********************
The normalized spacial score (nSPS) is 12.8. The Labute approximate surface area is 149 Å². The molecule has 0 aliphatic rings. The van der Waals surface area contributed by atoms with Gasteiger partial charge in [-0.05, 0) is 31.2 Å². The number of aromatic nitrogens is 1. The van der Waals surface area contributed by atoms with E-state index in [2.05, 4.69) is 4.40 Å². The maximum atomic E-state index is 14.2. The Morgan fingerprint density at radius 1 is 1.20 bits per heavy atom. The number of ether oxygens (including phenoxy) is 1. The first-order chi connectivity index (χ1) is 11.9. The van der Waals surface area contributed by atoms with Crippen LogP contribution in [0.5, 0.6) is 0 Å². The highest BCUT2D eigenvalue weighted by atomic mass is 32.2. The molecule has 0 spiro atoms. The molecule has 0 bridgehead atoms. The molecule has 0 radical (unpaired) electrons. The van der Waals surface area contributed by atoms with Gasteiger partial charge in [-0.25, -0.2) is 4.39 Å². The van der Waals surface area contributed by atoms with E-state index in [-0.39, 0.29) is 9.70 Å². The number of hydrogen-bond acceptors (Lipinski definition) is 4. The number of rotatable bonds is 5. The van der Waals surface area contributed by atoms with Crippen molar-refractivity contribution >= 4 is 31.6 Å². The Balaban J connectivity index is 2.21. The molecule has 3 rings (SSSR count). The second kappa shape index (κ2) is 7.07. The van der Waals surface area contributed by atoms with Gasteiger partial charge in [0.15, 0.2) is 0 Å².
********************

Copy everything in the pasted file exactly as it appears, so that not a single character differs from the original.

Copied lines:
The normalized spacial score (nSPS) is 12.8. The Labute approximate surface area is 149 Å². The molecule has 0 aliphatic rings. The van der Waals surface area contributed by atoms with Gasteiger partial charge in [-0.05, 0) is 31.2 Å². The number of aromatic nitrogens is 1. The van der Waals surface area contributed by atoms with E-state index in [2.05, 4.69) is 4.40 Å². The maximum atomic E-state index is 14.2. The Morgan fingerprint density at radius 1 is 1.20 bits per heavy atom. The number of ether oxygens (including phenoxy) is 1. The first-order chi connectivity index (χ1) is 11.9. The van der Waals surface area contributed by atoms with Crippen LogP contribution in [0.5, 0.6) is 0 Å². The highest BCUT2D eigenvalue weighted by atomic mass is 32.2. The molecule has 0 spiro atoms. The molecule has 0 bridgehead atoms. The molecule has 0 radical (unpaired) electrons. The van der Waals surface area contributed by atoms with Gasteiger partial charge in [-0.25, -0.2) is 4.39 Å². The van der Waals surface area contributed by atoms with E-state index in [-0.39, 0.29) is 9.70 Å². The number of hydrogen-bond acceptors (Lipinski definition) is 4. The number of rotatable bonds is 5. The van der Waals surface area contributed by atoms with Crippen molar-refractivity contribution >= 4 is 31.6 Å². The Balaban J connectivity index is 2.21. The molecule has 3 rings (SSSR count). The second kappa shape index (κ2) is 7.07. The van der Waals surface area contributed by atoms with Gasteiger partial charge in [0.15, 0.2) is 0 Å².